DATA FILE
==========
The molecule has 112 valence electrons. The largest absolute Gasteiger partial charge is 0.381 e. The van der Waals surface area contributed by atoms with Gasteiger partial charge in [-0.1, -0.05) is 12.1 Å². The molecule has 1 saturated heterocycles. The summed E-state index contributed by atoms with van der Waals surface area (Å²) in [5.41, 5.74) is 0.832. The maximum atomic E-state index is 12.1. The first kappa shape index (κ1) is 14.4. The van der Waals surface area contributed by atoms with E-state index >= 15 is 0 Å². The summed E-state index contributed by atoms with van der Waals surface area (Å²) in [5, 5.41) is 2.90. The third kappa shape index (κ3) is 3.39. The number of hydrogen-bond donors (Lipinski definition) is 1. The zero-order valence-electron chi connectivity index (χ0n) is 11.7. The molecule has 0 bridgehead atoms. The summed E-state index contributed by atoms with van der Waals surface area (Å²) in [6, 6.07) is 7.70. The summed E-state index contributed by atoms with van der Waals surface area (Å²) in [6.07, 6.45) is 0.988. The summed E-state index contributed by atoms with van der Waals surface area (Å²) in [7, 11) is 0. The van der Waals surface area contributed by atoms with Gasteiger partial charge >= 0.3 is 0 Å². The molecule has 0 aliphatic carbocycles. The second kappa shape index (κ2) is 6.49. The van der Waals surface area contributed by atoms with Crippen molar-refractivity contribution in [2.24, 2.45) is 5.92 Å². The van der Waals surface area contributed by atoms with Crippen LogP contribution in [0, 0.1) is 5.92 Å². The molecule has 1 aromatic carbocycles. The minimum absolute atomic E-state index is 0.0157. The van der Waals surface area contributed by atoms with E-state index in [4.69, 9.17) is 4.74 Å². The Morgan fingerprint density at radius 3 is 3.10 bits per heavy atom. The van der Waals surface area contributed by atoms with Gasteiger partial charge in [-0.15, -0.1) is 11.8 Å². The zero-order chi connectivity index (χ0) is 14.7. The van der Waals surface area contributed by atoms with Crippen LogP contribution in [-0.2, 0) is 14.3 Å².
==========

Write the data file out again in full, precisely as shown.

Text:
The molecule has 112 valence electrons. The largest absolute Gasteiger partial charge is 0.381 e. The van der Waals surface area contributed by atoms with Gasteiger partial charge in [-0.1, -0.05) is 12.1 Å². The molecule has 1 saturated heterocycles. The summed E-state index contributed by atoms with van der Waals surface area (Å²) in [5.41, 5.74) is 0.832. The maximum atomic E-state index is 12.1. The first kappa shape index (κ1) is 14.4. The van der Waals surface area contributed by atoms with E-state index >= 15 is 0 Å². The summed E-state index contributed by atoms with van der Waals surface area (Å²) in [5, 5.41) is 2.90. The third kappa shape index (κ3) is 3.39. The number of hydrogen-bond donors (Lipinski definition) is 1. The zero-order valence-electron chi connectivity index (χ0n) is 11.7. The molecule has 0 bridgehead atoms. The summed E-state index contributed by atoms with van der Waals surface area (Å²) in [6, 6.07) is 7.70. The summed E-state index contributed by atoms with van der Waals surface area (Å²) in [6.07, 6.45) is 0.988. The summed E-state index contributed by atoms with van der Waals surface area (Å²) in [7, 11) is 0. The van der Waals surface area contributed by atoms with Gasteiger partial charge >= 0.3 is 0 Å². The molecule has 0 aliphatic carbocycles. The second kappa shape index (κ2) is 6.49. The van der Waals surface area contributed by atoms with Crippen molar-refractivity contribution in [2.24, 2.45) is 5.92 Å². The van der Waals surface area contributed by atoms with Crippen LogP contribution in [0, 0.1) is 5.92 Å². The molecule has 1 aromatic carbocycles. The minimum absolute atomic E-state index is 0.0157. The van der Waals surface area contributed by atoms with E-state index in [4.69, 9.17) is 4.74 Å². The Morgan fingerprint density at radius 3 is 3.10 bits per heavy atom. The van der Waals surface area contributed by atoms with Gasteiger partial charge in [-0.15, -0.1) is 11.8 Å². The zero-order chi connectivity index (χ0) is 14.7. The van der Waals surface area contributed by atoms with Crippen LogP contribution in [-0.2, 0) is 14.3 Å².